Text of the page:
Teleportation! My team and I use lots of video and web conferencing software, but there's still nothing quite like face-to-face meetings. Not to mention, I have lived thousands of miles from my family for over a decade, so this superpower would make it easier for me to see them. And it would totally reduce my environmental footprint.

More from Fortune's 10 Questions series:

  • 10 Questions: Kathrin Winkler, Chief Sustainability Officer, EMC

    On solar energy, finding gentle ways to stand up to power, and her ambition to swim with a whale shark.

    FORTUNE -- Kathrin Winkler grew up with an interest in social and environmental issues. She regularly explored the woods and mountains close to her New Jersey home and was an avid reader who had an early interest in the works of conservationist Rachel Carson. As an adult, she explored the world MORE

    - Feb 13, 2014 2:14 PM ET
  • 10 Questions: Todd Pedersen, CEO, Vivint

    On dropping out of school, climbing Mount Everest, and working from home.

    FORTUNE -- When Todd Pedersen was 22, he dropped out of college at Brigham Young University to start his own company. What began as a marketing firm that worked with pest control companies quickly evolved into a home security business.

    Pedersen saw additional opportunity in the realm of home automation, and, eventually, residential solar technology. His company, which came to MORE

    - Feb 6, 2014 7:23 AM ET
    Posted in: , ,
  • 10 Questions: Ethan Brown, CEO, Beyond Meat

    On plant-based protein, learning from mistakes, and ringing the office cowbell.

    FORTUNE -- When Ethan Brown was young, his father bought a farm and used the property to start a dairy business. Although time at the farm was reserved for weekends -- Brown's family lived close to Washington, D.C. during the week -- his time spent with the farm animals led to a nagging interest in animal treatment that followed him MORE

    - Jan 31, 2014 1:27 PM ET
  • 10 Questions: Rao Mulpuri, CEO, View

    On treating employees right, caring for customers, and learning how to learn.

    FORTUNE -- We've all seen glasses with special lenses that go dark once the person wearing them steps into direct sunlight. Rao Mulpuri's company, View, does the same thing for windows on a building. The Milpitas, Calif.-based company manufactures "dynamic glass" that promises to be more energy- and cost-efficient than the conventional stuff -- no small matter when most MORE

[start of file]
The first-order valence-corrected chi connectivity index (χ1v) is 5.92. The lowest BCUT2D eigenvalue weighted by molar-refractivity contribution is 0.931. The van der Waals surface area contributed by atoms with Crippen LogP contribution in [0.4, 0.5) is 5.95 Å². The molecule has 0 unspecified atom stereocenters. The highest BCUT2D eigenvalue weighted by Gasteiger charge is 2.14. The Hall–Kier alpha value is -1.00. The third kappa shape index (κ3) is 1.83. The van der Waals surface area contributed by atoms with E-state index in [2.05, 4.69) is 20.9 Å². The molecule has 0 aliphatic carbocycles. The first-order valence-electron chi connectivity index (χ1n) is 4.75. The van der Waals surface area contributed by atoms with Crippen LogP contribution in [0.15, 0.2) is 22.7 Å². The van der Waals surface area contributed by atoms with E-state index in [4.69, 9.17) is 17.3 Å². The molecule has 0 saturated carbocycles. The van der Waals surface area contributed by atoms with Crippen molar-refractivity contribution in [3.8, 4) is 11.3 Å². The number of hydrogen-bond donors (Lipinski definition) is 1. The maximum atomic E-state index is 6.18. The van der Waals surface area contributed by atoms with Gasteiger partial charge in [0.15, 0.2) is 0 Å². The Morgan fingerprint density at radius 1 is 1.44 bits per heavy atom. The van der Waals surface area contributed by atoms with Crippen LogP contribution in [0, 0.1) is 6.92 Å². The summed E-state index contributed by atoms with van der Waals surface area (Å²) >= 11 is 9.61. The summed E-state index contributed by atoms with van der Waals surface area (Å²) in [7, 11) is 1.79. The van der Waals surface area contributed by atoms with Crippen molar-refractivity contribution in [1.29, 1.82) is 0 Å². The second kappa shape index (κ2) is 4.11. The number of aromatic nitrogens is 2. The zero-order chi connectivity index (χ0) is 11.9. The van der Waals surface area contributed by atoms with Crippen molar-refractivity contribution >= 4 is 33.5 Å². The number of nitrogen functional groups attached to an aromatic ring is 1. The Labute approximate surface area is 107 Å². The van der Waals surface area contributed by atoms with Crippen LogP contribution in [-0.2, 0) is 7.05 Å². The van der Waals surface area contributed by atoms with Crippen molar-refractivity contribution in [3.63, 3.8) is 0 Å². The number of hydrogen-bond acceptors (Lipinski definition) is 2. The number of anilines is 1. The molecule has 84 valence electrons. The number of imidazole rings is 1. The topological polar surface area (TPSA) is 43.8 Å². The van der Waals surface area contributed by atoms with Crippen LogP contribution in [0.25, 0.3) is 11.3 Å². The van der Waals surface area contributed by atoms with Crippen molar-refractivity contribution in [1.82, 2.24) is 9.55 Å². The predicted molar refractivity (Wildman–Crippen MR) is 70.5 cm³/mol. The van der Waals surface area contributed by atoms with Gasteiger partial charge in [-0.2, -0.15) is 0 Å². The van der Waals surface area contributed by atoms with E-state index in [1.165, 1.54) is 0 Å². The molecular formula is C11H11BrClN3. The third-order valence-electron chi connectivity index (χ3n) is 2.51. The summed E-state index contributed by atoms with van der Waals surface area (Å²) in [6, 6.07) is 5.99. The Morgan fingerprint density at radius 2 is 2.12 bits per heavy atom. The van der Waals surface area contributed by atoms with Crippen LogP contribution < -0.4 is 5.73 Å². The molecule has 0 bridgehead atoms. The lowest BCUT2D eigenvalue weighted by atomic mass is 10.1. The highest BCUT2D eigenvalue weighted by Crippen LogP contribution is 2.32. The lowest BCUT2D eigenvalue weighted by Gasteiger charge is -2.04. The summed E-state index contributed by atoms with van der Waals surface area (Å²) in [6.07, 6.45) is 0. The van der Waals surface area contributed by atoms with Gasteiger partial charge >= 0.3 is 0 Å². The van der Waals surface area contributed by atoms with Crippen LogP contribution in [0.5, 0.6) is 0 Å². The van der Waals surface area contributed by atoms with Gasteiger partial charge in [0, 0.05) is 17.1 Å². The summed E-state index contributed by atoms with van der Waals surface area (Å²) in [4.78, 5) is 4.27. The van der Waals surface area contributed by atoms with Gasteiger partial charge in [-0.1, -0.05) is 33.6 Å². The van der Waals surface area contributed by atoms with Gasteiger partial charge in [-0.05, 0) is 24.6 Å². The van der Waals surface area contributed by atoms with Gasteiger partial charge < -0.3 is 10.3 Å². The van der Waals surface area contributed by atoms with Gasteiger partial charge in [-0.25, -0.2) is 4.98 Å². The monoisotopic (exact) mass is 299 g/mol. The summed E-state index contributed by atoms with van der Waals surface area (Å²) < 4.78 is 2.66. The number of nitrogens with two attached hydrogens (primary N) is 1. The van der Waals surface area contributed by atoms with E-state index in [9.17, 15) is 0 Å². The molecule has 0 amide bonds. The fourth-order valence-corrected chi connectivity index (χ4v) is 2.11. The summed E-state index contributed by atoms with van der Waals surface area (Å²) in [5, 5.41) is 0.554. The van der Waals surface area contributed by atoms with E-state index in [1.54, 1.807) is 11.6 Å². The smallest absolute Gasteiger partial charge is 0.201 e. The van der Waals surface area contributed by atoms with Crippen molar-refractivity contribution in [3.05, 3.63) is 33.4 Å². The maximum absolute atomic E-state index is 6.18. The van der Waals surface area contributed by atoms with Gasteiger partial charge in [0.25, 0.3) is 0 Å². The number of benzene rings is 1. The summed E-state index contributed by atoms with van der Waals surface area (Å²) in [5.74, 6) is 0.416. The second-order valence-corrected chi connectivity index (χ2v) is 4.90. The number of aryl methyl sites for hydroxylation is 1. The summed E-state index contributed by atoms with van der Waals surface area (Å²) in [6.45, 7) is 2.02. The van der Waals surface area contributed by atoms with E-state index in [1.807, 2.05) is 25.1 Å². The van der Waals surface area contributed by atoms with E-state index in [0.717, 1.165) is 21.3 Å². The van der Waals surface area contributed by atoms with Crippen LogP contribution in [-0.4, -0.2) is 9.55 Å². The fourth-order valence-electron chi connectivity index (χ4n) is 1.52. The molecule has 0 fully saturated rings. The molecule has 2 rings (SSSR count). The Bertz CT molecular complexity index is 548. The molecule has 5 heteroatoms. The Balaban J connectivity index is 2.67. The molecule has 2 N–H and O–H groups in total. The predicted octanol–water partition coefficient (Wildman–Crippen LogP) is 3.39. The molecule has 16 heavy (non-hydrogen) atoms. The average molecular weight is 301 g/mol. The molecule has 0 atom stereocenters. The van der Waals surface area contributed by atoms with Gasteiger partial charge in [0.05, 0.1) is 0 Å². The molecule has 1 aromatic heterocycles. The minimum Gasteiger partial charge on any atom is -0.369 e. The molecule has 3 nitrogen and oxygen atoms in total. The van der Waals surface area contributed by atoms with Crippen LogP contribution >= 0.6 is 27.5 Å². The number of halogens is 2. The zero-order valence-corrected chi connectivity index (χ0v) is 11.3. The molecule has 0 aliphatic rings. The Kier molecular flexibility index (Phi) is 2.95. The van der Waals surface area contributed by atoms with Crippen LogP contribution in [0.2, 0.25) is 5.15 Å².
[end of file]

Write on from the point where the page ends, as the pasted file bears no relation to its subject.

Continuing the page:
- Jan 23, 2014 11:42 AM ET
  • 10 Questions: David Hawkins, director of climate programs, NRDC

    On singing, global warming policy, and the importance of narrative.

    FORTUNE -- When David Hawkins and his wife were newly married, they spent a summer on an island off the coast of Nova Scotia. Hawkins was taking a leave of absence from Columbia University's law school and considering whether he really wanted to be a lawyer. The trip to the island made his decision for him. The experience of watching the seasons MORE

    - Jan 16, 2014 5:31 PM ET
  • 10 Questions: Susan Hunt Stevens, founder and CEO, Practically Green

    On carbon credits, composting, and the courage to make tough decisions.

    FORTUNE -- When her son almost died eating a cashew, Susan Hunt Stevens had a rude awakening. It eventually led her to find her life's calling: making sustainability accessible.

    How are those two connected, you ask? The path is winding. First, Stevens joined an allergy group. That prompted her to start reading nutrition labels, which helped her learn about the importance MORE

    - Jan 9, 2014 3:02 PM ET
  • Jigar Shah on why hybrid cars are overrated

    The entrepreneur spills to us about which "clean" technologies really are spotless. (So to speak.)

    FORTUNE -- Jigar Shah is an entrepreneur who focuses on the growth of energy innovations. He is a board member and former CEO of the Carbon War Room, an organization that finds business solutions to reducing carbon emissions. He is also author of Creating Climate Wealth: Unlocking the Impact Economy. In 2003, he founded the company SunEdison, MORE

    - Nov 26, 2013 1:21 PM ET
  • Annie Longsworth on the one trait every leader needs

    The chief executive of Saatchi and Saatchi's sustainability arm dishes on what drives her.

    FORTUNE—Annie Longsworth is the CEO of Saatchi and Saatchi S, the sustainability offshoot of the global communications strategy company Saatchi and Saatchi. Her goal is to "make sustainability irresistible," and her firm has worked with high-profile clients like Coca-Cola, Caesars Entertainment, Kaiser Permanente, and AT&T to develop energy-saving campaigns and programs. After she attended Fortune's Brainstorm Green MORE

    - Nov 19, 2013 10:09 AM ET
  • Tony Fadell on practicing what he preaches

    "Quality is not a fad, neither is sustainability," says the co-founder and CEO of Nest.

    FORTUNE -- Tony Fadell is the co-founder and CEO of Nest, a household product manufacturer that focuses on social and environmental sustainability. Prior to founding Nest he worked as the senior vice president of the iPod division and as advisor to the CEO for Apple. Nest creates "smart" household products like the programmable Nest thermostat and the MORE

    - Nov 13, 2013 11:29 AM ET
    Posted in: ,
Join in #FortuneGreen
Sponsored by:
Current Issue
  • Give the gift of Fortune
  • Get the Fortune app
  • Subscribe
Powered by WordPress.com VIP.